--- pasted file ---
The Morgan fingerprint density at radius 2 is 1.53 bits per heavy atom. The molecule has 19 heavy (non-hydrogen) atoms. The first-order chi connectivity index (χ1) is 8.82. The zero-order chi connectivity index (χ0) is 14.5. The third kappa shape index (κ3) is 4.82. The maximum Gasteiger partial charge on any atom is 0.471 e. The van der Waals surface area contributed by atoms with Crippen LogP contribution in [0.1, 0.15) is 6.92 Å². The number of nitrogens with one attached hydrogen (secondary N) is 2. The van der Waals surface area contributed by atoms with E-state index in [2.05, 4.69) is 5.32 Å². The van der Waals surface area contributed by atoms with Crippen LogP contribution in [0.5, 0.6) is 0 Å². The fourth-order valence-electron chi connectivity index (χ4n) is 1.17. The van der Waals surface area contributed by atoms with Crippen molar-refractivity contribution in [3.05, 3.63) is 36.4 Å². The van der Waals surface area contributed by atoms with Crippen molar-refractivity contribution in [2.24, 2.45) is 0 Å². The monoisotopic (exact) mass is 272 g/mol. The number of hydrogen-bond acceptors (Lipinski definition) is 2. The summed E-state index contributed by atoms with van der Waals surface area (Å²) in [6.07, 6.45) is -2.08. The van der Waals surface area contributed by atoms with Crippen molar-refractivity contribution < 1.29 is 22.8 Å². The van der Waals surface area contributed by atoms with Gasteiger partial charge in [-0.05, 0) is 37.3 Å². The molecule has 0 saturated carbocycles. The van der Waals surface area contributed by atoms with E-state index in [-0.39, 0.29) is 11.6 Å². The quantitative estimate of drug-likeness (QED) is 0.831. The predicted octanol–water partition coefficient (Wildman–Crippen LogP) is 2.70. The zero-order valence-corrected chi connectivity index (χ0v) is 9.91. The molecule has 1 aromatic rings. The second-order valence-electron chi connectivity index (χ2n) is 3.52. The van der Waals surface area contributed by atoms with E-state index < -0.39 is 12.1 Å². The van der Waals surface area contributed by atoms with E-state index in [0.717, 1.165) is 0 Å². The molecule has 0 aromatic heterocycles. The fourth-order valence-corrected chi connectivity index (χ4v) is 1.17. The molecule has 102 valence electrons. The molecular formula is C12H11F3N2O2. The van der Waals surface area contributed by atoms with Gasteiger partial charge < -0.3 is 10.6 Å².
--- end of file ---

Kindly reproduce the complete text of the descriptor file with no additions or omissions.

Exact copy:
The Morgan fingerprint density at radius 2 is 1.53 bits per heavy atom. The molecule has 19 heavy (non-hydrogen) atoms. The first-order chi connectivity index (χ1) is 8.82. The zero-order chi connectivity index (χ0) is 14.5. The third kappa shape index (κ3) is 4.82. The maximum Gasteiger partial charge on any atom is 0.471 e. The van der Waals surface area contributed by atoms with Crippen LogP contribution in [0.1, 0.15) is 6.92 Å². The number of nitrogens with one attached hydrogen (secondary N) is 2. The van der Waals surface area contributed by atoms with E-state index in [2.05, 4.69) is 5.32 Å². The van der Waals surface area contributed by atoms with Crippen LogP contribution in [0.5, 0.6) is 0 Å². The fourth-order valence-electron chi connectivity index (χ4n) is 1.17. The van der Waals surface area contributed by atoms with Crippen molar-refractivity contribution in [3.05, 3.63) is 36.4 Å². The van der Waals surface area contributed by atoms with Crippen molar-refractivity contribution in [2.24, 2.45) is 0 Å². The monoisotopic (exact) mass is 272 g/mol. The number of hydrogen-bond acceptors (Lipinski definition) is 2. The summed E-state index contributed by atoms with van der Waals surface area (Å²) in [6.07, 6.45) is -2.08. The van der Waals surface area contributed by atoms with Crippen molar-refractivity contribution < 1.29 is 22.8 Å². The van der Waals surface area contributed by atoms with Gasteiger partial charge in [-0.05, 0) is 37.3 Å². The molecule has 0 saturated carbocycles. The van der Waals surface area contributed by atoms with E-state index in [-0.39, 0.29) is 11.6 Å². The quantitative estimate of drug-likeness (QED) is 0.831. The predicted octanol–water partition coefficient (Wildman–Crippen LogP) is 2.70. The zero-order valence-corrected chi connectivity index (χ0v) is 9.91. The molecule has 1 aromatic rings. The second-order valence-electron chi connectivity index (χ2n) is 3.52. The van der Waals surface area contributed by atoms with E-state index < -0.39 is 12.1 Å². The van der Waals surface area contributed by atoms with E-state index in [0.717, 1.165) is 0 Å². The molecule has 0 aromatic heterocycles. The fourth-order valence-corrected chi connectivity index (χ4v) is 1.17. The molecule has 102 valence electrons. The molecular formula is C12H11F3N2O2. The van der Waals surface area contributed by atoms with Gasteiger partial charge < -0.3 is 10.6 Å².